350 C., 400 C., and 450 C. for a long time (up to 10,000 hours). In addition to the 4 kinds of materials, Tables 6 to 9 show ferrite amount % (FN), heating temperature (C.), heating time (hr), ferrite strength (Hv F, Hv (0.001)), austenite hardness (Hv A, Hv (0.025)), room temperature absorption energy (Experimental CV) (J), fracture ratio % (ductility, AA; brittleness, AF; release grain boundary, AS), image analysis (ferrite area ratio FN (%)), ferrite space FS % (μ), and carbide occupying ratio LC (%)).

The ferrite amount (not changed by heating) was 10% in material A3, 25% in material A4, 18% in material B2, and 6.6% in material C2. The "ferrite amount" has a wider meaning and is considered to be scattered because the area ratio of the ferrite phase was image-processed with about 100 magnification photograph (5 to 6 areas). The hardness of the austenite phase scarcely changed, and Vickers hardness determined with 25 g loading before heating was 163 for material A3, 184 for material A4, 179 for material B2, and 190 for material C2.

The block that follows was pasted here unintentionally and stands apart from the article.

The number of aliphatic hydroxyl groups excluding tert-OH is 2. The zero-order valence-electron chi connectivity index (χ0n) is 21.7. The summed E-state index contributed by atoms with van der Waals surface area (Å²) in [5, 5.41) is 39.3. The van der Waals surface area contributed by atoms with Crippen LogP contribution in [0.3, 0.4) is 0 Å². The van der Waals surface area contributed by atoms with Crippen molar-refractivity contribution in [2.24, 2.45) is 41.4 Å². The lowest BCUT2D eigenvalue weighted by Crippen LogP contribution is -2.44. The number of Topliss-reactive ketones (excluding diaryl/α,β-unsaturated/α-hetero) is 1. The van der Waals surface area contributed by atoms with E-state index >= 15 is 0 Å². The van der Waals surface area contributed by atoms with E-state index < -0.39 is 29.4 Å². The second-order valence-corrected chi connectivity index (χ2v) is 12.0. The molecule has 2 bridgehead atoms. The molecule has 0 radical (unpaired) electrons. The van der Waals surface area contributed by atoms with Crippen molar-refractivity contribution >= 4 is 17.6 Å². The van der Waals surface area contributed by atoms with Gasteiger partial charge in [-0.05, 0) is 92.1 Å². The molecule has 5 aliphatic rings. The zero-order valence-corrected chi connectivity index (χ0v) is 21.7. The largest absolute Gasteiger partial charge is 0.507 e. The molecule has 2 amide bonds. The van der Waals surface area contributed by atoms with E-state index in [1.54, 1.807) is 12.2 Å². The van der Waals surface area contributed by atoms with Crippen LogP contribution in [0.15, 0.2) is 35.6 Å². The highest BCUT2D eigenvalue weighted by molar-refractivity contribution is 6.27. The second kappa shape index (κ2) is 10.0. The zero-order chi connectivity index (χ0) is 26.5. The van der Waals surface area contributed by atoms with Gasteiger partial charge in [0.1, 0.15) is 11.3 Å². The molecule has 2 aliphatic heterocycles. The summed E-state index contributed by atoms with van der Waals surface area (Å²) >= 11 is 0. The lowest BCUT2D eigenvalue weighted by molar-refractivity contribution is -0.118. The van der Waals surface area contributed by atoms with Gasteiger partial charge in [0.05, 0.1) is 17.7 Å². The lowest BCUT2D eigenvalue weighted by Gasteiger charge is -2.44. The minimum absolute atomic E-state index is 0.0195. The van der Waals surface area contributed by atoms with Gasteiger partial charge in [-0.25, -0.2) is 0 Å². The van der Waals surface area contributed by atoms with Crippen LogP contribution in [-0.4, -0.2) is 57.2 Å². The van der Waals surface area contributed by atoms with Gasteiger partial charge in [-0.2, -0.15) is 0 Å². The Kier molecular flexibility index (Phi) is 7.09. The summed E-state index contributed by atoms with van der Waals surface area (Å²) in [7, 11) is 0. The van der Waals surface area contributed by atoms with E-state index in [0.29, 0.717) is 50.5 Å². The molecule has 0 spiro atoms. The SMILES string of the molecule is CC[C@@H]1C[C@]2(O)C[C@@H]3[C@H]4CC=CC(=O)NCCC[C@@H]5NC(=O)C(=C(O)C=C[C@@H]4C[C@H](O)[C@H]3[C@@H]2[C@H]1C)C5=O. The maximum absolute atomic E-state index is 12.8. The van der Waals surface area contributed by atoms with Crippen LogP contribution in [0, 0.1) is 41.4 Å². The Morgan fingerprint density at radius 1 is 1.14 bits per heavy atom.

Tables 6 to 9 show the hardness of the ferrite phase (1 g loading), HV F, the hardness of the austenite phase (25 g loading), HV A, and Charpy absorption energy, Experimental CV, the area ratio of the ferrite phase, FN, the space between the ferrites phases, FS, and the occupying ratio of carbide, LC, obtained from the microstructure. The test specimens were of the heated materials A3, A4, B2, and C2 (partially containing materials before heating).